'The Fifth Estate' movie review: 'Tasty' but 'opaque' version of WikiLeaks' Julian Assange
Late in the game during The Fifth Estate, Twilight director Bill Condon's long-awaited return to helming real movies, WikiLeaks founder Julian Assange (Benedict Cumberbatch) glowers at close confidante Daniel Domscheit-Berg (Daniel Brühl) and hisses, “How much time you can spend with a person and still have no idea who they are.” If only Condon knew we'd be wondering the same thing about the tasty, if opaque, version of Assange he's asking us to consider.
Condon and screenwriter Josh Singer (who adapted WikiLeaks books by Domscheit-Berg and The Guardian journalists Luke Harding and David Leigh) practically luxuriate in the mysterious and contradictory motives that make Assange such a fascinating character, until we realize all The Fifth Estate has to say about Julian Assange is that he's mysterious and contradictory.
The director gets better mileage from sheer storytelling velocity and an electric sense of witnessing history as it's being written (or posted). That said, all the slick craftsmanship in the world can't lessen the frustration of watching a deliberately unknowable subject whisk us through a series of events, ticked off with much energy and little insight.
At a fundamental character level, The Fifth Estate understands what's so intriguing about Julian Assange. One can only speculate if he was ever genuinely motivated by an activist's desire to hold governments and corporations accountable for their behavior or if he merely gets off on his ability to make them shudder at the prospect of his next document dump. And even if his motives are pure, is he being reckless by not holding back the release of information that could cause harm to blameless individuals?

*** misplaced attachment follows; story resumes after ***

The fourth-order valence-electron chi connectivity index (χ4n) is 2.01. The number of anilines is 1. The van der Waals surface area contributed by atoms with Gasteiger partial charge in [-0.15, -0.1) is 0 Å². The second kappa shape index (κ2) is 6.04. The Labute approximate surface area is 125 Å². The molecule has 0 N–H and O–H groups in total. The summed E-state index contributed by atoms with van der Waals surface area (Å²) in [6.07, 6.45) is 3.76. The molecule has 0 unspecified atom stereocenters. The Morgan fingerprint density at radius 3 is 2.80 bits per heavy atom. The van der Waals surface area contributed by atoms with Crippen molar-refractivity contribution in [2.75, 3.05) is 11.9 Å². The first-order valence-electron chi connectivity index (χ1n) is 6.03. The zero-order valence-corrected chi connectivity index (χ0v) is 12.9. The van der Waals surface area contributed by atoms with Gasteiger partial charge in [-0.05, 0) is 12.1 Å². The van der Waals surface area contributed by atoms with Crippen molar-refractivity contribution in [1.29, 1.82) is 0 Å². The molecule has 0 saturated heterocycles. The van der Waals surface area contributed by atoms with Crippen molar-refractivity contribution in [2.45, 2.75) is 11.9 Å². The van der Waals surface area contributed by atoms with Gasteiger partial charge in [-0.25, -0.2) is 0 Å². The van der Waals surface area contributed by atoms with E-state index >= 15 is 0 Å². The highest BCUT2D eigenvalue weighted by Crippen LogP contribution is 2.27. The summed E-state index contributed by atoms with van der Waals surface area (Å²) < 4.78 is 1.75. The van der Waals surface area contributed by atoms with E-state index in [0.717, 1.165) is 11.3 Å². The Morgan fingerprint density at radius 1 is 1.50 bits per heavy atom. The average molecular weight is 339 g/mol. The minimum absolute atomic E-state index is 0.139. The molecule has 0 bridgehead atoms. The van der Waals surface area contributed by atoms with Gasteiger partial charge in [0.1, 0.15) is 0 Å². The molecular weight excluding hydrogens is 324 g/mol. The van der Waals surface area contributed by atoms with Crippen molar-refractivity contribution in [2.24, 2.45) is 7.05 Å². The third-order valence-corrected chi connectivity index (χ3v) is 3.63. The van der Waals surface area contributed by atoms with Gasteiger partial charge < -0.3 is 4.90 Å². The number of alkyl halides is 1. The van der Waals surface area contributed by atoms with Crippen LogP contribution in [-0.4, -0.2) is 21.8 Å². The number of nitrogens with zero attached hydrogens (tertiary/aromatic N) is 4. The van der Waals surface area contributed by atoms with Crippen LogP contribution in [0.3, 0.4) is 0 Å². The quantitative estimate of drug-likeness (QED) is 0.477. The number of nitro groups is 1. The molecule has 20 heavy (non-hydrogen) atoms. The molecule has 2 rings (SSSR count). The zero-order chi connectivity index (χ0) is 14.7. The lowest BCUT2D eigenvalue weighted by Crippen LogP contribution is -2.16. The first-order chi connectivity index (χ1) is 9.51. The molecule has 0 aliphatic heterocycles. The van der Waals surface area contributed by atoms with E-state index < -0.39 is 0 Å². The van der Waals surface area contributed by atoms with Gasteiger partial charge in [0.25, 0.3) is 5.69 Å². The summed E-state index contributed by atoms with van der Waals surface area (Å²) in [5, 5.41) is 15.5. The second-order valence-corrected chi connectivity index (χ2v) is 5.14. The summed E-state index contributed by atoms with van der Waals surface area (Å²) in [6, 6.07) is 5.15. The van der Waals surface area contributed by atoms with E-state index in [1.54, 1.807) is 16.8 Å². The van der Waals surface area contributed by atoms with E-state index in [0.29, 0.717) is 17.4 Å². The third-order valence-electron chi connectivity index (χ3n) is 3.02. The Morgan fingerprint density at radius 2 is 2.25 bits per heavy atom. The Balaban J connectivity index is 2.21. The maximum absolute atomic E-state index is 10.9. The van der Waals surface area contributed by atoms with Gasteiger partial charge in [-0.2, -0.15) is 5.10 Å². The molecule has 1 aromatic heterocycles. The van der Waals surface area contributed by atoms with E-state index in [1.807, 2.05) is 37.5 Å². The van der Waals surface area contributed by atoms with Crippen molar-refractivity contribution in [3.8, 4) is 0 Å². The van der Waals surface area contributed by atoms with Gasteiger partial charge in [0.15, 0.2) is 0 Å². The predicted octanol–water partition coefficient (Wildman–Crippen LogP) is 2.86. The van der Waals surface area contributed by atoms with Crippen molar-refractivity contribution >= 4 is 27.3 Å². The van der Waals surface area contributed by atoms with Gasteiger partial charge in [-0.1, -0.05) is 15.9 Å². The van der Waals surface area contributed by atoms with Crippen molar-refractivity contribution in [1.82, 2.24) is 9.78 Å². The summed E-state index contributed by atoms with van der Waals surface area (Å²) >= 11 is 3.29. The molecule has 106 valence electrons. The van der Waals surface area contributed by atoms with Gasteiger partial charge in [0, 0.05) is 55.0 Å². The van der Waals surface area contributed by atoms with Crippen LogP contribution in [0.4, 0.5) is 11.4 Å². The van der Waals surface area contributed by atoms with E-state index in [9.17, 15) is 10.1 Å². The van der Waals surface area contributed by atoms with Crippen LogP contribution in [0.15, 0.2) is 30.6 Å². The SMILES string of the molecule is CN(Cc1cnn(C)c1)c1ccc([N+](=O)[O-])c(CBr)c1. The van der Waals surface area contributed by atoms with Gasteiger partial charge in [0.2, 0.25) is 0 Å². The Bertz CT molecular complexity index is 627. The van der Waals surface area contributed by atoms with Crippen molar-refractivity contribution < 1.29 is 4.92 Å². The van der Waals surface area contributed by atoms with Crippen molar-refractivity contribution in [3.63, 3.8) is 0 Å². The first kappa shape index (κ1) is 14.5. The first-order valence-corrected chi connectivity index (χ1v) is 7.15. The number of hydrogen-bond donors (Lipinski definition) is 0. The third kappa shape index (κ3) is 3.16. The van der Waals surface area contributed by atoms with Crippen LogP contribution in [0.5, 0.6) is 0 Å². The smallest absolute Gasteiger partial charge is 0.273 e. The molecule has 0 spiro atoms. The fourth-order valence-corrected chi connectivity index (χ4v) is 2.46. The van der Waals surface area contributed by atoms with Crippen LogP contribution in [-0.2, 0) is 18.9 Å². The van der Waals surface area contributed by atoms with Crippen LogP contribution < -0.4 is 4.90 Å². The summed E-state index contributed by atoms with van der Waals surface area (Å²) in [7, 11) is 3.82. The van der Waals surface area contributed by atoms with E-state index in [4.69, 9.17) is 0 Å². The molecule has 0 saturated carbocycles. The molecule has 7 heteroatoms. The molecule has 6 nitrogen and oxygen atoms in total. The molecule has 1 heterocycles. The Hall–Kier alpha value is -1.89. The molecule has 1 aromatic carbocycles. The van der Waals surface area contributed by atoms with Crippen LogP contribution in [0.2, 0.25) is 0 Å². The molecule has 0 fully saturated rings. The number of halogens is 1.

Benedict Cumberbatch as Julian Assange: 'A performance of great technical precision'
As Assange, Benedict Cumberbatch revels in these oily ambiguities. Speaking with an Australian accent and given to toothless smirks of smug superiority, Cumberbatch takes immediate ownership of the character, giving a performance of great technical precision. His stringy, white hair, puffy mouth and curious demeanor suggests The Man Who Fell to Earth's Thomas Newton reimagined as a rogue visionary with a plan to destroy the world by suffocating it with raw, incriminating documentation.
Such determination is on display almost immediately, when Assange meets Daniel Domscheit-Berg at a European hacker convention in 2007. Daniel is swept away by Julian's sense of purpose and free-flowing quotes from Oscar Wilde and Russian anti-totalitarian Aleksandr Solzhenitsyn. Before long, Assange and his new freedom soldier, using technology that keeps whistleblower submissions untraceable, expose major tax improprieties by Swiss banker Julius Baer and post the membership list of Britain's far-right National Party.
It might be an unfortunate byproduct of his time in the Twilight zone, but Bill Condon over-relies on CGI instead of trusting his characters to propel the story and maintain our interest. Vast rows of unmanned computer desks represent Assange's anonymous army of truth seekers (which, of course, never existed; Assange did everything) and typed words are projected onto the faces of the actors as their fingers fly over their keyboards. These whiz-bang tricks, combined with a noisy Carter Burwell score and Virginia Katz's tripwire editing, ostensibly serve to convey momentous events unfolding at DSL-speeds, but really only distract from The Fifth Estate's underwhelming take on the juicy subject Condon and Singer have been handed.
'The Fifth Estate' vs. 'The Social Network'
The latter makes his big screen debut here, and because he's a veteran of Aaron Sorkin's TV show The West Wing, we're forced to compare his efforts with Sorkin's Oscar-winning screenplay for another film about the creation of an internet phenomenon, The Social Network. In that script, Sorkin never let the stakes within the story or the pressure of chronicling the birth of Facebook distract him from the crafting of full-bodied characters. Singer is not so focused, giving us a rather routine reading of the increasingly sour relationship between Domscheit-Berg and Assange. It's surprising Condon would let that go, since early in his career he wrote (and directed) two thoughtful and marvelous character studies (Kinsey, Gods and Monsters).